Some quick FAQs about this blog to start things off:
What is the purpose of this blog?
This blog will be used to keep the SJSU community updated on issues related to science policy, including information about relevant legislation and tips for how you could get involved in advocacy if you wish. Hopefully reading this blog will serve as an easy way for you to stay informed on science policy without taking too much time out of your busy day (or adding more emails into your already clogged inbox).
Who is writing this blog?
For now, Katie Wilkinson an Assistant Professor of Biological Science and 2014 Society for Neuroscience Early Career Policy Fellow will be updating the blog. If you would like to share your experiences in advocacy, inform the SJSU community about pending legislation, or in any other way contribute as a guest or co-blogger please contact Katie at firstname.lastname@example.org.
Why did you decide to write this blog?
Like many people I often find myself exasperated at some of the decisions made in Washington–obviously funding science is worthwhile and our policies should be informed by science! Just assuming that legislators should know this is not really fair, though. Part of their job is to listen to what their constituents have to say and part of our job is to keep them informed. When the sequester slashed the Minority Access to Research Careers (MARC) Program budget at SJSU by over 50%, I called my elected officials (as did a few MARC students). Surprisingly (to me) the aide I spoke to at Representative Honda’s office was very interested in the issue and wanted to set up a time for Rep. Honda to come to SJSU and meet with students in the MARC program (a future blog post will discuss this visit, but for now you can learn more here). As a Biology Department alumnus and former science teacher, Rep. Honda didn’t need too much convincing that the MARC program was important. I wish I could say that after that meeting the cuts were restored, but of course that is not how things work. This experience did cause me to want to learn more about how to advocate for things like increased science funding and I decided to apply for SfN’s Early Career Policy Fellowship. As a fellow I have received training in the legislative process and advocacy. I also participated in SfN’s Hill Day this March. For the rest of the year I have been tasked with helping to educate my colleagues about science policy and advocacy, which is why I have started this blog.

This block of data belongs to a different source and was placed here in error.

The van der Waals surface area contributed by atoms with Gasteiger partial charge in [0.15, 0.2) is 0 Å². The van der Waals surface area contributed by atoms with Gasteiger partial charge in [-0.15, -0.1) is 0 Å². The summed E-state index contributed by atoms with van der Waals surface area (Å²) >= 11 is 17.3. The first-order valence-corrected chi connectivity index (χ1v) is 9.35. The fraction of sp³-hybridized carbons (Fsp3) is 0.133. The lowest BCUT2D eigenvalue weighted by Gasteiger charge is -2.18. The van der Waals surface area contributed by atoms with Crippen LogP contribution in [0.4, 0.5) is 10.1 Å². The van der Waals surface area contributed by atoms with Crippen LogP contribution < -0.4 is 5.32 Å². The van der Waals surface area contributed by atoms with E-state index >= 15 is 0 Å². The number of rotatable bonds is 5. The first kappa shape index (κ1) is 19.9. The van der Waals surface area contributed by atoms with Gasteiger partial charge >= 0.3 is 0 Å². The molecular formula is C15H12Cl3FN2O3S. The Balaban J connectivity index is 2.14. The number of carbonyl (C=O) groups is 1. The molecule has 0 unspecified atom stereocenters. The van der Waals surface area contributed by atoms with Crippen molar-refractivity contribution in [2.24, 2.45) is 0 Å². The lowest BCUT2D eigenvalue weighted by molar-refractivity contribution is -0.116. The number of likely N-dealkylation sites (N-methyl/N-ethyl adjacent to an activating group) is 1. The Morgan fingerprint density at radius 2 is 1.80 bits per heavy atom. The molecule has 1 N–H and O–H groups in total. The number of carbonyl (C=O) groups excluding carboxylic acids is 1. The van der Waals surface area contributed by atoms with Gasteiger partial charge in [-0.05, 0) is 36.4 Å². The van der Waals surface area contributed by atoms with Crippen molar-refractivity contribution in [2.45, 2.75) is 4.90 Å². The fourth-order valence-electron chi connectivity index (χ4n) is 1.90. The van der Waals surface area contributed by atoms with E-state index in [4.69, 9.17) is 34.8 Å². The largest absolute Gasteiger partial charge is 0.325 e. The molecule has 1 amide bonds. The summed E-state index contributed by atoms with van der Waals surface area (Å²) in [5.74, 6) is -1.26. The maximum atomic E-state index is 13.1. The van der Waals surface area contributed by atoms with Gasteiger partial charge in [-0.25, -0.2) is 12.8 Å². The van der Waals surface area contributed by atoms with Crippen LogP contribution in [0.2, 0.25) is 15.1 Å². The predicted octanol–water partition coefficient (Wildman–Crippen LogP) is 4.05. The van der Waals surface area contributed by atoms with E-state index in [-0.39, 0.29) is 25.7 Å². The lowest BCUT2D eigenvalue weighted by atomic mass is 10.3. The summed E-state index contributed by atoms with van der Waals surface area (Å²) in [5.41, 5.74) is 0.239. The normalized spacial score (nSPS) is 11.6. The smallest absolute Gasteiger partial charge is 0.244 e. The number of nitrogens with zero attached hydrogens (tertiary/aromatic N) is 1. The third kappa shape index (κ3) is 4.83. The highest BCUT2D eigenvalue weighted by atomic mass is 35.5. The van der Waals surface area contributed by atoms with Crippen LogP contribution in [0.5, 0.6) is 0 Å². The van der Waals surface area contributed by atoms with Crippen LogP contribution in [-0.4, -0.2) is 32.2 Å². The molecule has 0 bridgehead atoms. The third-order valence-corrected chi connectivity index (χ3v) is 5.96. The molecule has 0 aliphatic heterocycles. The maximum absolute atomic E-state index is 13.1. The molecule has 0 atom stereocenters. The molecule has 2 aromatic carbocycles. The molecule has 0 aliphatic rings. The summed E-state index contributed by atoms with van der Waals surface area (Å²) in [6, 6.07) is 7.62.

Where can I find information about issues relevant to my particular discipline?
Some of the information I post will be pertinent to all fields of science, but since my research is biomedical that area will get a disproportionate share of the attention. If you want to keep up to date with issues more directly related to your field of study most professional societies have advocacy action sites, advocacy newsletters and probably host Hill Days and/or fellowships similar to the one that I did with the SfN. For example, I subscribe to both SfN and the American Physiological Society’s email blasts.